Inevitably, however, the initial excitement of this new educational parkland faded and the way it was seen and understood began to change. The Crystal Palace Company sold off around 130 acres of land for housing, and by 1879 a report found that other than the most popular parts the Park was neglected and entertainments had become ‘vulgarised’. Its well-meant intentions were probably lost entirely when the site became a garrison for troops during the WW1. If possible things got worse after the 1936 fire, and the second military takeover during the second world war. Post-1945 austerity meant parks were not considered a priority by local authorities, and there was little opposition to the building of the National Sports centre and the consequent destruction of the integrity of Paxton’s grand landscape.
But everybody loves a dinosaur, and somehow Hawkins models lived on in the public imagination, despite considerable neglect, scorn and derision. They were listed Grade 2 by English Heritage in 1974 but promoted to Grade 1 in 2007 in recognition of their international importance, particularly to the history of science.
Some restoration work was carried out in 1952 and a lot more in 2002, when the destroyed limestone cliff was completely rebuilt and fibreglass replacements were created for the missing sculptures, and badly damaged parts of the surviving models were recast It was no real surprise then that in 2014 when Bromley Council and the Mayor of London allocated £2.4 million for projects in Crystal Palace Park, public consultation showed the Dinosaurs were easily the popular top choice.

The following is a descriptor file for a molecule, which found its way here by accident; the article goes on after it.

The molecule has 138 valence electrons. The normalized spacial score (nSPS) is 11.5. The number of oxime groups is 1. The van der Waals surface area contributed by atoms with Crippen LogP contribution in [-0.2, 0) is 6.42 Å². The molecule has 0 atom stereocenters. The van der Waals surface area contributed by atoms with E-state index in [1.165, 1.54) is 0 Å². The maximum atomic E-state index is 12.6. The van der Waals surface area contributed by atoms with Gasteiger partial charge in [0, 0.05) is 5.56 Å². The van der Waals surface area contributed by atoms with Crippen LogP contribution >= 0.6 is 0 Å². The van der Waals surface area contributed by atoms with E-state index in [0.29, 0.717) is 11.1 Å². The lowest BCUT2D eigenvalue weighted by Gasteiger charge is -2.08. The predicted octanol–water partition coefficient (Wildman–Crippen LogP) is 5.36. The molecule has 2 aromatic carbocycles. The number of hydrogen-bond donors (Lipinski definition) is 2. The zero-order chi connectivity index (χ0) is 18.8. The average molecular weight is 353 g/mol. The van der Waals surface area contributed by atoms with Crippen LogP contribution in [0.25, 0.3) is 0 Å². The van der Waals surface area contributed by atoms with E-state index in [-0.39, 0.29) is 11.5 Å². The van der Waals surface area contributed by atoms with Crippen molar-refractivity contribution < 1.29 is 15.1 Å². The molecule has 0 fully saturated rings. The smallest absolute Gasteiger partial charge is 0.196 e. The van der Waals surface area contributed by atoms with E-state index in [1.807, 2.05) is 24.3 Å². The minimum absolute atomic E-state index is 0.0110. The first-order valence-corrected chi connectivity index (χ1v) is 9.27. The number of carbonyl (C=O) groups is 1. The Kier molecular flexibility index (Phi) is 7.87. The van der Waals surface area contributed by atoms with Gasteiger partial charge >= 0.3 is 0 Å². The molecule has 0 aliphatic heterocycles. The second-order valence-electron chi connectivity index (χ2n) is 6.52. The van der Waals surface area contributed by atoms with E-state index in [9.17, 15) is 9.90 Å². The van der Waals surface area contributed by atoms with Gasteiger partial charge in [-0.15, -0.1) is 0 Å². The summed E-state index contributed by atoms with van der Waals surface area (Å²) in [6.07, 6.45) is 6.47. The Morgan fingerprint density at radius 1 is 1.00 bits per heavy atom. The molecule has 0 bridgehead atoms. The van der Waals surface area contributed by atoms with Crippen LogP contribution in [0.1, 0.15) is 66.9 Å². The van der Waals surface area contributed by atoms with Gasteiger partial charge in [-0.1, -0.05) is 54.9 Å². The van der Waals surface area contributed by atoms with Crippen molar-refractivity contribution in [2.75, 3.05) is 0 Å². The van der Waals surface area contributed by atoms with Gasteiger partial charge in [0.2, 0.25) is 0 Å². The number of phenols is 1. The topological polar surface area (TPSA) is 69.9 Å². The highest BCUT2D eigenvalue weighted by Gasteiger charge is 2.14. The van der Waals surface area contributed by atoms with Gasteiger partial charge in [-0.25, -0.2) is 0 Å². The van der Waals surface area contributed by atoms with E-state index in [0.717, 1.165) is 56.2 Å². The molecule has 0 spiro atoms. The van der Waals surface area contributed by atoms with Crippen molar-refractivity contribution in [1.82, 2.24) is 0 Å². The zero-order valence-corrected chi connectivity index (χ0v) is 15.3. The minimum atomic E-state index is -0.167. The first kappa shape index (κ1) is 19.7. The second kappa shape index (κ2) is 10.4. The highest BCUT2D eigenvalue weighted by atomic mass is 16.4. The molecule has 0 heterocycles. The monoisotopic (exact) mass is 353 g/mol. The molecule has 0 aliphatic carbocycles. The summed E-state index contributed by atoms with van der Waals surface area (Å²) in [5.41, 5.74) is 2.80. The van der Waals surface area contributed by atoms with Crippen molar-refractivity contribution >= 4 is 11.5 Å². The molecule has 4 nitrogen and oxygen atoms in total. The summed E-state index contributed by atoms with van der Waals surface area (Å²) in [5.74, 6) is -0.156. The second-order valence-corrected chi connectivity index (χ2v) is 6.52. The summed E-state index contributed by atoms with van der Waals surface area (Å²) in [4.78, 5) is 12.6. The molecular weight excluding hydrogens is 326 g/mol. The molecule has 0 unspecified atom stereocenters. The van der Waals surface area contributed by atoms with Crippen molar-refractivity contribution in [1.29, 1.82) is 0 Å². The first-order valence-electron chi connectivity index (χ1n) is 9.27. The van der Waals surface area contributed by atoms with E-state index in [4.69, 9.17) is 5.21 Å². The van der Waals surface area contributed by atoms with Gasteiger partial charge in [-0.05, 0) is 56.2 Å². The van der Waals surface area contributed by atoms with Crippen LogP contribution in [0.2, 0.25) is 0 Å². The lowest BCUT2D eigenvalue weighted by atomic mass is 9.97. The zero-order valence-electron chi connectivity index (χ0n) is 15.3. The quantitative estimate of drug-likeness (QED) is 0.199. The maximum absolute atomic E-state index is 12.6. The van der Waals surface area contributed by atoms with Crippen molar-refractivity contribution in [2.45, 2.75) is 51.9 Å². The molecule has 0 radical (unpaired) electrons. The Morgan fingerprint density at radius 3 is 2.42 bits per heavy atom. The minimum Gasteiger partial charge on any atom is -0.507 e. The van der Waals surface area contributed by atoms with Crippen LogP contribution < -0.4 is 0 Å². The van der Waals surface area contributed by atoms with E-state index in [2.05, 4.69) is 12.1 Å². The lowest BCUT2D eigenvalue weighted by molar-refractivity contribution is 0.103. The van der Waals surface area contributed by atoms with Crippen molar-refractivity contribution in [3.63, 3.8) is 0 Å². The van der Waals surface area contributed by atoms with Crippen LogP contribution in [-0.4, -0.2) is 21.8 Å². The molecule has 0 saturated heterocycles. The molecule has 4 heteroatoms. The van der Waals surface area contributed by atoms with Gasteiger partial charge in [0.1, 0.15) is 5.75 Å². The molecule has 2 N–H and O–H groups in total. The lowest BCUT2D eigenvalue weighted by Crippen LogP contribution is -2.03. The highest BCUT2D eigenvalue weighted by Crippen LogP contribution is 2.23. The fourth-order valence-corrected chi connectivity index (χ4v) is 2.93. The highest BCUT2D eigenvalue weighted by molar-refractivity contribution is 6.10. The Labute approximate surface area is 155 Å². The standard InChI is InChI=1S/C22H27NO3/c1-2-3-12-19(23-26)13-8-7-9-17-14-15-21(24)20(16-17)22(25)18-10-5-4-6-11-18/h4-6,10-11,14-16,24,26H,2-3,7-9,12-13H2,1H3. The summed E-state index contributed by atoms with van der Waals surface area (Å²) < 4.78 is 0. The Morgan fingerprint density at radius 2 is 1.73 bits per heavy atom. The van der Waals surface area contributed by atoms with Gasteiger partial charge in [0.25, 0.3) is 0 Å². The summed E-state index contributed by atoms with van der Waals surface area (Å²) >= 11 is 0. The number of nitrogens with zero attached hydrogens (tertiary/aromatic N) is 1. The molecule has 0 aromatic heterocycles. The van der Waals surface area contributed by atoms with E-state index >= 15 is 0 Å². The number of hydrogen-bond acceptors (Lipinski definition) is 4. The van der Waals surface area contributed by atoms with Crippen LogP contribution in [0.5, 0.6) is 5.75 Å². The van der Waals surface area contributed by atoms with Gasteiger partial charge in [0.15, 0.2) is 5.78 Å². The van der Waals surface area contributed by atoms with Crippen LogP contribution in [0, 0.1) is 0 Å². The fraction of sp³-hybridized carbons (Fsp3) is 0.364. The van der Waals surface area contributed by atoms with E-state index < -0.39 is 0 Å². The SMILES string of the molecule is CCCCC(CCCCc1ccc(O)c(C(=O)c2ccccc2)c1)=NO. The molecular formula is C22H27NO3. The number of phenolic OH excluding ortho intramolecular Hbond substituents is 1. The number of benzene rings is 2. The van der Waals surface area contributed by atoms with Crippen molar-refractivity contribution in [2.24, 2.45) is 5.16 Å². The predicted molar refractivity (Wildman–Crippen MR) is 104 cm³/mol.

Work began on the standing iguanodon in 2016 since it was in particularly poor condition, and later that year work started on eight of the water-based creatures. Putting the dinosaurs on the At Risk register is intended to focus attention on the remaining most urgent problems which experts believe are ground movement and changing water levels which will require an ongoing programme of repairs and maintenance.Englisih Heritage’s announcement certainly attracted a lot of press attention with headlines such as Tyrannosaurus Wrecks – despite the fact there are no tyrannosaurus there – and dinosaurs to be extinct again?
Bromley Council are using the conservation work on the dinosaurs as the lead-in to a major regeneration of Crystal Palace Park. There is a lot to do! But with allies like the Friends of Crystal Palace Dinosaurs,[who have a great website and blog] it looks much more likely to happen now and I’m sure we all echo Ellinor Michel’s’ “Thank you,” to Historic England because “the future suddenly looks brighter for the birthplace of dinomania.”